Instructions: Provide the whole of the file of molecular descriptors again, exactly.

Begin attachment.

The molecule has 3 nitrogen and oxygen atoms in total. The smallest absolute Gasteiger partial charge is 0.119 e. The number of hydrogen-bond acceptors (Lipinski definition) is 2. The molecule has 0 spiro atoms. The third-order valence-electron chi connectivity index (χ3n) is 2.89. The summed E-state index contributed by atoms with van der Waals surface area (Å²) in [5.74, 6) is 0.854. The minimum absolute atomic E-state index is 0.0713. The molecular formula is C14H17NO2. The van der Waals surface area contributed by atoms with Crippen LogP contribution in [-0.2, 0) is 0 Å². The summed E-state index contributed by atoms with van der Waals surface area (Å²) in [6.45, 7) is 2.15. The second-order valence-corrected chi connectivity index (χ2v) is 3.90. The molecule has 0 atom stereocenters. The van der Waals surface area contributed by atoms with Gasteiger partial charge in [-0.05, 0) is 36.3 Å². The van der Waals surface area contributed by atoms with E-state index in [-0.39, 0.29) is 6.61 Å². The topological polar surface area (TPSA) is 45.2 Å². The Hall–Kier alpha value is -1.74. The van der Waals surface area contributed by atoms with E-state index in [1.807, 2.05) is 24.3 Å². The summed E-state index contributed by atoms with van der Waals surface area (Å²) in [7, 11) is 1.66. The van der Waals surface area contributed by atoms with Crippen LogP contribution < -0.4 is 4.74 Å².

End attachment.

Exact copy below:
The molecule has 3 nitrogen and oxygen atoms in total. The smallest absolute Gasteiger partial charge is 0.119 e. The number of hydrogen-bond acceptors (Lipinski definition) is 2. The molecule has 0 spiro atoms. The third-order valence-electron chi connectivity index (χ3n) is 2.89. The summed E-state index contributed by atoms with van der Waals surface area (Å²) in [5.74, 6) is 0.854. The minimum absolute atomic E-state index is 0.0713. The molecular formula is C14H17NO2. The van der Waals surface area contributed by atoms with Crippen LogP contribution in [-0.2, 0) is 0 Å². The summed E-state index contributed by atoms with van der Waals surface area (Å²) in [6.45, 7) is 2.15. The second-order valence-corrected chi connectivity index (χ2v) is 3.90. The molecule has 0 atom stereocenters. The van der Waals surface area contributed by atoms with Gasteiger partial charge in [-0.05, 0) is 36.3 Å². The van der Waals surface area contributed by atoms with E-state index in [-0.39, 0.29) is 6.61 Å². The topological polar surface area (TPSA) is 45.2 Å². The Hall–Kier alpha value is -1.74. The van der Waals surface area contributed by atoms with E-state index in [1.807, 2.05) is 24.3 Å². The summed E-state index contributed by atoms with van der Waals surface area (Å²) in [7, 11) is 1.66. The van der Waals surface area contributed by atoms with Crippen LogP contribution < -0.4 is 4.74 Å².